Doctors slate prostate leaflet
New Ministry of Health prostate cancer leaflets "superficially gloss over" the risks of PSA testing and could lead to the needless mutilation of thousands of Kiwi men, the American scientist who discovered the test says.
The brochures, which encourage men to talk to their GPs about prostate cancer, have been attacked in prominent international medical journals and New Zealand experts claim they are "taking a gamble with men's health".
American scientist Dr Richard Ablin, who discovered the prostate specific antigen (PSA), said the leaflets were "waving a red flag in front of a bull" and could lead to a public healthcare disaster.
"What this leaflet is doing is telling you that if you get to 50 and there is nothing bothering you, then you should go to your GP and start fishing around looking for trouble and that could lead to a tremendous burden on New Zealand's healthcare system," he said.
Invasive PSA testing, the most commonly used tool for detecting prostate cancer, caused an international health controversy in 2011 after a leading United States Government taskforce found the test did not save lives and caused more harm than good.
PSA testing can lead to the unnecessary treatment of non-lethal cancer and leave men with debilitating impotence and incontinence issues.
The debate has now flared up in New Zealand after the Ministry of Health kickstarted a $4.3m prostate cancer awareness programme and posted out booklets, brochures and posters to every general practice in the country late last year.
The resources outlined potential symptoms of prostate cancer and encouraged men to talk to their GPs about the disease and the PSA test.
Critics claim the information tells only one side of the story and does not lay out the risks against the benefits of testing.
One South Island GP is calling for doctors to boycott the entire programme and has written to Health Minister Tony Ryall urging him to withdraw the information. Another GP told The Press he dumped the brochures in the trash.
University of Otago cancer epidemiologist Brian Cox has labelled it as "the poorest information packs sent out by the Ministry in a very long time".
"It is important the MOH is not responsible for a large cause of ill-health in men in New Zealand and that is very much likely to happen under this information. This is a big gamble and unfortunately it is a gamble with men's health."
However, the Ministry of Health (MOH) has rejected the criticism and says the resources were designed to provide men with a talking point about prostate cancer - a disease that kills 600 Kiwi men each year.
The Prostate Cancer Foundation says the pamphlets are perfectly balanced and branded the critics as "pathetic".
The opposing groups accuse each other of politicising the argument and ignoring the research.
Ablin, who is a research professor of immunobiology and pathology at the University of Arizona and discovered PSA in 1970, believed the misuse of the test had crippled millions of healthy men and caused an international public health disaster.
He told The Press he was concerned the MOH brochures would encourage Kiwi men to look for cancer and seek treatment when there was no evidence that screening prolonged life.
Certain statements in the pamphlets were misleading and would "scare the s... out of you", which could likely result in a "gold-rush" of men heading to their GP to get tested, he said.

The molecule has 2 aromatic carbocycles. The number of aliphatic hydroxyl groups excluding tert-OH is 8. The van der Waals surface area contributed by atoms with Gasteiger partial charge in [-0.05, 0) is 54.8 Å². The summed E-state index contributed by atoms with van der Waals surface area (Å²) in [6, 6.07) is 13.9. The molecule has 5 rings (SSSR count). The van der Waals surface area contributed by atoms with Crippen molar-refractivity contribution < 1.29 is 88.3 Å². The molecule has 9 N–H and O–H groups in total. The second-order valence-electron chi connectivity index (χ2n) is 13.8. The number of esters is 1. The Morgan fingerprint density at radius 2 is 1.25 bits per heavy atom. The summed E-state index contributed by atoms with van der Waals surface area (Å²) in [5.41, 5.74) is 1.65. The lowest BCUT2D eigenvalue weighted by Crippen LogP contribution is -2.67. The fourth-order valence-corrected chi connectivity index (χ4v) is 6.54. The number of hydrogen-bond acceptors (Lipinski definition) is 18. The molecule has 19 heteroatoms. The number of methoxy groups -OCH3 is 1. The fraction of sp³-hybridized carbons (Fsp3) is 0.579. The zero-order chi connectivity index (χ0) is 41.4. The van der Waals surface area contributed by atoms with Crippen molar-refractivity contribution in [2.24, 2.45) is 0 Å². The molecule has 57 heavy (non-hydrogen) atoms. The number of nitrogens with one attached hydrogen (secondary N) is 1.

PSA testing, which includes a blood test and rectal examination, often prompts a biopsy and because prostate cancer is age-related, when an older man is tested there is a 70 per cent chance he will have cancer - but it is impossible to know if he will ever see any symptoms or die from the disease. The overall risk of dying from prostate cancer is 3 per cent.
Radiation treatment and surgery to remove the prostate often leaves men "mutilated from a standpoint of chronic incontinence and impotence", Ablin said.
"Cancer is probably the most feared word in any language but the decision of whether or not to seek treatment for prostate cancer is like crap-shooting or rolling the dice. The man has to determine the quality of life he wants to have in his remaining years."
John Nacey, chairman of the MOH prostate cancer taskforce and professor of urology at the University of Otago, said the brochures were designed for men who had a family history of prostate cancer or suffered from anxiety over the illness, but "struggled to know exactly what to do about it".
"Prostate cancer is a major, major killer. I understand where these critics are coming from, but for goodness sake we just want to give men a better chance. We don't want to test everyone but we don't want to shut anyone out."
Blenheim GP Dr Jim Vause, who was also a member of the MOH taskforce, was in complete opposition with Nacey and said the brochures were "a failing".
They did not provide men with both sides of the story and Vause feared they would promote "needless screening".
Prostate Cancer Foundation president Mark von Dadelszen supported the pamphlets and said "with all due respect to the critics, a well informed GP should be capable of acting professionally and should be able to give men good and reliable information."
About 600 Kiwi men die from prostate cancer each year.
International research shows if 1400 men underwent PSA testing over nine years, only one life would be saved.
The overall risk of dying from prostate cancer is 3 per cent.
Prostate cancer is age-related and about 70 per cent of men aged in their 60s have the cancer.